The hamburger is a food item with which most Americans have strong childhood associations. Do you remember your earliest encounter with this delicious dish? I don't. Food didn't matter much to me until I moved to New York. Back in high school there was a stretch where my buddy Tom and I would hit Mickey's in Oak Park everyday before retiring to the basement at his parents' house and playing video games until our eyes bled. I always got the same thingtwo Big Mickeys with cheese, ¢99 eachand washed them down with Mountain Dew. The Big Mickey was this super greasy double cheeseburger (griddled, sesame seed buns, cheap American cheese) loaded with cooked onions. For old times' sake, I went back and tried to eat one a few years ago and was absolutely repulsed by it. And I can't tell you the last time I thought that drinking Mountain Dew or anything that colorsave maybe absinthewas a good idea.
What's your favorite fast-food burger? I stopped eating at fast food restaurants years ago. Any business that would have a drive-through were it somewhere else in the country is a no-go for me. So Shake Shack, about which very little is "fast", and Goodburger would be my favorite fast food burgers, such as they are, at least here in the city. I don't understand eating corporate fast food hamburgers. It's such lazy, thoughtless eatingespecially when there are mom-and-pop burger places trying to hang on everywhere across the country. I'd much prefer to spend my money with them.
What topping or condiment, in your opinion, should never grace a burger? That Aussie power play with the beets doesn't resonate with me at all. But I'm open to trying anything once.
What's the most unusual burger you've eaten? (Or most unusual burger experience you've had?) Sorry to name check him twice, but some of the burgers George Motz unearthed in Hamburger America make this question no fun to answer: He has the market on unusual hamburgers cornered. I'd like to try every one of the burgers in that movie. I've done the Billy Goat and Louis' Lunch so far. I hope to make it to Solly's this summer.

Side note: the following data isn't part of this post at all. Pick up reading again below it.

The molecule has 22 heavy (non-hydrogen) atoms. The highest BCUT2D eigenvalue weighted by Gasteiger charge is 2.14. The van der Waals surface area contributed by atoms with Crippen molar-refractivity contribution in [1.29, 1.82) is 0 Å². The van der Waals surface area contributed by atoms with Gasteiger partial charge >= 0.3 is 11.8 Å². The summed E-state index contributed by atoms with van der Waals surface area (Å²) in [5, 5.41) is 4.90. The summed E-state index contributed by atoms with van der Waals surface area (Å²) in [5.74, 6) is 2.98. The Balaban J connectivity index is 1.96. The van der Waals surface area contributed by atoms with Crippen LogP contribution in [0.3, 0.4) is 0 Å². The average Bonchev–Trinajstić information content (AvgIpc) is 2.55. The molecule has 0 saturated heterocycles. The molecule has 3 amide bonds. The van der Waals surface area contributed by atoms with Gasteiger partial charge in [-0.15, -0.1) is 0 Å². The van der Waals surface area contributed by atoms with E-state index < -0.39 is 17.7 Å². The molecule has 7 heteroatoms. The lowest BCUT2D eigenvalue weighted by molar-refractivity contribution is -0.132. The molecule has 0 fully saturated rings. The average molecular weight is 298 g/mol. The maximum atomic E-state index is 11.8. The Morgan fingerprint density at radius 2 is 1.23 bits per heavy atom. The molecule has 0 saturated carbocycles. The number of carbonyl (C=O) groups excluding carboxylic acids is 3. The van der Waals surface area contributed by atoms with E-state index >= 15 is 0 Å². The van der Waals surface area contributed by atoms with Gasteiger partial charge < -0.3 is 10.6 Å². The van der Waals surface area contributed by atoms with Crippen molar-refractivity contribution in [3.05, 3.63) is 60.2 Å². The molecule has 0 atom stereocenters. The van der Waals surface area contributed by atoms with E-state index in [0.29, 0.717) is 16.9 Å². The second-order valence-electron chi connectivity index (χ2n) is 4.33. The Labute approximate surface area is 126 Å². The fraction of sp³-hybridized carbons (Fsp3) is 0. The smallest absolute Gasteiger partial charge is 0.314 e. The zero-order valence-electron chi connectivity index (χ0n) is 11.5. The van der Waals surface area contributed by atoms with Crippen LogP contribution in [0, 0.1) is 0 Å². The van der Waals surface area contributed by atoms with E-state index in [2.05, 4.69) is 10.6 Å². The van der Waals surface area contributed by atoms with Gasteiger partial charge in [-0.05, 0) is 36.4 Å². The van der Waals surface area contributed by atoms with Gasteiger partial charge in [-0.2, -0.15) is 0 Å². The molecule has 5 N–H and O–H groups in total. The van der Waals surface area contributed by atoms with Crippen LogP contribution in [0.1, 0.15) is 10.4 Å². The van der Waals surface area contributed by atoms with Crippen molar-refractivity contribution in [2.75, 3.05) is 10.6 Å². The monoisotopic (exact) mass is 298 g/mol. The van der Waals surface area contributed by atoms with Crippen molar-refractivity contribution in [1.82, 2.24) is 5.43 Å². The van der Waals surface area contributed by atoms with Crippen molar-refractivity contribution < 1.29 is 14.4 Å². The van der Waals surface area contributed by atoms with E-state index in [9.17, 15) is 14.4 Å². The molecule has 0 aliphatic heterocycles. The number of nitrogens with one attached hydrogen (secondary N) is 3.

What's the most overrated burger you've tried? Most underrated? Overrated: A tie between Peter Luger's and In-and-Out Burger. I came to the latter too late in life. And I think Luger's glory days may be behind it. Most underrated: I don't know about underratedness, but I think too few people have ventured out to Woodside for a Guinness and a cheeseburger at the bar at Donovan's. That's a fine meal.
For some crazy reason, you're going vegetarian. Where do you go for your final burger? This question totally bummed me out. One last burger? So sad. I'd say Donovan's but it's too depressing to think about ambling away from the restaurant under the roar of the 7 train and knowing I'd never have a reason to step foot in there again because the rest of their food is so dreadful. So I guess I'd go to Ono Char Burger on Kauai. Because even if the burgers are so-so, I would want to put back my last cheeseburger in a place that's as close to paradise as I know.
BURGER JOINTS REFERENCED
BLT Burger: 470 Sixth Ave., New York NY 10011; bltburger.com; AHT review
Shake Shack: Madison Ave. and 23rd Street, New York NY 10010; shakeshacknyc.com
DuMont Burger: 314 Bedford Ave., Brooklyn NY (Williamsburg); AHT review
Prune: 54 East 1st Street, New York NY 10003; prunerestaurant.com; AHT review
Royale: 157 Avenue C, New York NY 10009; Meehan's "$25 and Under" review
Louis' Lunch: Louis' Lunch: 261-263 Crown Street, New Haven CT 06510; louislunch.com
Zuni Café: 1658 Market Street, San Francisco CA 94103
Mickey's Gyros & Ribs: 525 North Harlem Ave., Oak Park IL 60302
Billy Goat Tavern: 430 North Michigan Ave., Chicago IL 60611; billygoattavern.com
Solly's Grille: 4629 North Port Washington Road, Glendale WI 53212
Peter Luger: 178 Broadway, Brooklyn NY 11211; peterluger.com
In-N-Out Burger: In-N-Out Burger: Various locations in California, New Mexico, and Arizona; in-n-out.com
Donovan's Pub: 57-24 Roosevelt Ave., Woodside NY 11377
Ono Char Burger: 4350 Kuhio Hwy., Anahola HI 96703